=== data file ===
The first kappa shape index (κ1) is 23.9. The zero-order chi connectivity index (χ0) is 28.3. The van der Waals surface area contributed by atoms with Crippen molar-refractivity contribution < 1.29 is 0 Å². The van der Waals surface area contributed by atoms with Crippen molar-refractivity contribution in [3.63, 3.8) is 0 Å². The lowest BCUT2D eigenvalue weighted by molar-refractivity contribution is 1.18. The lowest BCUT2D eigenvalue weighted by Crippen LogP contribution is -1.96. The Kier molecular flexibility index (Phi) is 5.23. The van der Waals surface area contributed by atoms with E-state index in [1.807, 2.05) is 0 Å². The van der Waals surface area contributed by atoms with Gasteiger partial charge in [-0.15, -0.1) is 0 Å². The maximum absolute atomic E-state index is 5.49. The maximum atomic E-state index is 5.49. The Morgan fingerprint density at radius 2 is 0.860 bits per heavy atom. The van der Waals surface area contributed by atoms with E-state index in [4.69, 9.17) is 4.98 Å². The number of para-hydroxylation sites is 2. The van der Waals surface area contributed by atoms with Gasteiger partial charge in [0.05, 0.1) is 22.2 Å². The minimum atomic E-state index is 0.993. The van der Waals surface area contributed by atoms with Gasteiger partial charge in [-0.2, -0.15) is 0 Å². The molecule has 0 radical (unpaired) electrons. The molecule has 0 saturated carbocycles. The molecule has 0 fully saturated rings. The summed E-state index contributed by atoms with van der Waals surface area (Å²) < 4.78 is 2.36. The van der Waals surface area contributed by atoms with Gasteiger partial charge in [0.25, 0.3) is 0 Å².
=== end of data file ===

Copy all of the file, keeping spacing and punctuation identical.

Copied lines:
The first kappa shape index (κ1) is 23.9. The zero-order chi connectivity index (χ0) is 28.3. The van der Waals surface area contributed by atoms with Crippen molar-refractivity contribution < 1.29 is 0 Å². The van der Waals surface area contributed by atoms with Crippen molar-refractivity contribution in [3.63, 3.8) is 0 Å². The lowest BCUT2D eigenvalue weighted by molar-refractivity contribution is 1.18. The lowest BCUT2D eigenvalue weighted by Crippen LogP contribution is -1.96. The Kier molecular flexibility index (Phi) is 5.23. The van der Waals surface area contributed by atoms with E-state index in [1.807, 2.05) is 0 Å². The van der Waals surface area contributed by atoms with Gasteiger partial charge in [-0.15, -0.1) is 0 Å². The maximum absolute atomic E-state index is 5.49. The maximum atomic E-state index is 5.49. The Morgan fingerprint density at radius 2 is 0.860 bits per heavy atom. The van der Waals surface area contributed by atoms with E-state index in [4.69, 9.17) is 4.98 Å². The number of para-hydroxylation sites is 2. The van der Waals surface area contributed by atoms with Gasteiger partial charge in [0.05, 0.1) is 22.2 Å². The minimum atomic E-state index is 0.993. The van der Waals surface area contributed by atoms with Gasteiger partial charge in [-0.2, -0.15) is 0 Å². The molecule has 0 radical (unpaired) electrons. The molecule has 0 saturated carbocycles. The molecule has 0 fully saturated rings. The summed E-state index contributed by atoms with van der Waals surface area (Å²) < 4.78 is 2.36. The van der Waals surface area contributed by atoms with Gasteiger partial charge in [0.25, 0.3) is 0 Å².